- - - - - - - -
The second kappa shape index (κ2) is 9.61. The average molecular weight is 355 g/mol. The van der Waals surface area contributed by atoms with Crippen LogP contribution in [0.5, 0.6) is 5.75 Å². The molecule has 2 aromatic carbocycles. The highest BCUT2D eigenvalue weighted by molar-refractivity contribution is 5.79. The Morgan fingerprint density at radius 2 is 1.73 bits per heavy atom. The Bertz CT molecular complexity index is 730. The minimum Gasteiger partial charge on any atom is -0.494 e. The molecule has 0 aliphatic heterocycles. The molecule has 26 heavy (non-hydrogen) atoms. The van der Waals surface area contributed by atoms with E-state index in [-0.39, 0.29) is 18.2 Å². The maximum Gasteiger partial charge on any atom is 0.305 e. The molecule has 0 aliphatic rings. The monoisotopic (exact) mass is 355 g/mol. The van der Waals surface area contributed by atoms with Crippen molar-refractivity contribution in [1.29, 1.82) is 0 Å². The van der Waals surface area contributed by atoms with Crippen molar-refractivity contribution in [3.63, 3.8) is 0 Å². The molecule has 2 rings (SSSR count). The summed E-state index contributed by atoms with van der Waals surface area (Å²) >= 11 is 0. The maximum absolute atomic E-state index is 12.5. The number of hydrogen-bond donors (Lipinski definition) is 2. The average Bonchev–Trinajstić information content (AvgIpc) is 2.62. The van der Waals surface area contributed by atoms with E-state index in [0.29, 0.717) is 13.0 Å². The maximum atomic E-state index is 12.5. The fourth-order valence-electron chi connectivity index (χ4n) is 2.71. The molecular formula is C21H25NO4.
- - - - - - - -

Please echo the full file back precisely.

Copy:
The second kappa shape index (κ2) is 9.61. The average molecular weight is 355 g/mol. The van der Waals surface area contributed by atoms with Crippen LogP contribution in [0.5, 0.6) is 5.75 Å². The molecule has 2 aromatic carbocycles. The highest BCUT2D eigenvalue weighted by molar-refractivity contribution is 5.79. The Morgan fingerprint density at radius 2 is 1.73 bits per heavy atom. The Bertz CT molecular complexity index is 730. The minimum Gasteiger partial charge on any atom is -0.494 e. The molecule has 0 aliphatic heterocycles. The molecule has 26 heavy (non-hydrogen) atoms. The van der Waals surface area contributed by atoms with E-state index in [-0.39, 0.29) is 18.2 Å². The maximum Gasteiger partial charge on any atom is 0.305 e. The molecule has 0 aliphatic rings. The monoisotopic (exact) mass is 355 g/mol. The van der Waals surface area contributed by atoms with Crippen molar-refractivity contribution in [1.29, 1.82) is 0 Å². The van der Waals surface area contributed by atoms with Crippen molar-refractivity contribution in [3.63, 3.8) is 0 Å². The molecule has 2 rings (SSSR count). The summed E-state index contributed by atoms with van der Waals surface area (Å²) >= 11 is 0. The maximum absolute atomic E-state index is 12.5. The number of hydrogen-bond donors (Lipinski definition) is 2. The average Bonchev–Trinajstić information content (AvgIpc) is 2.62. The van der Waals surface area contributed by atoms with E-state index in [0.29, 0.717) is 13.0 Å². The maximum atomic E-state index is 12.5. The fourth-order valence-electron chi connectivity index (χ4n) is 2.71. The molecular formula is C21H25NO4.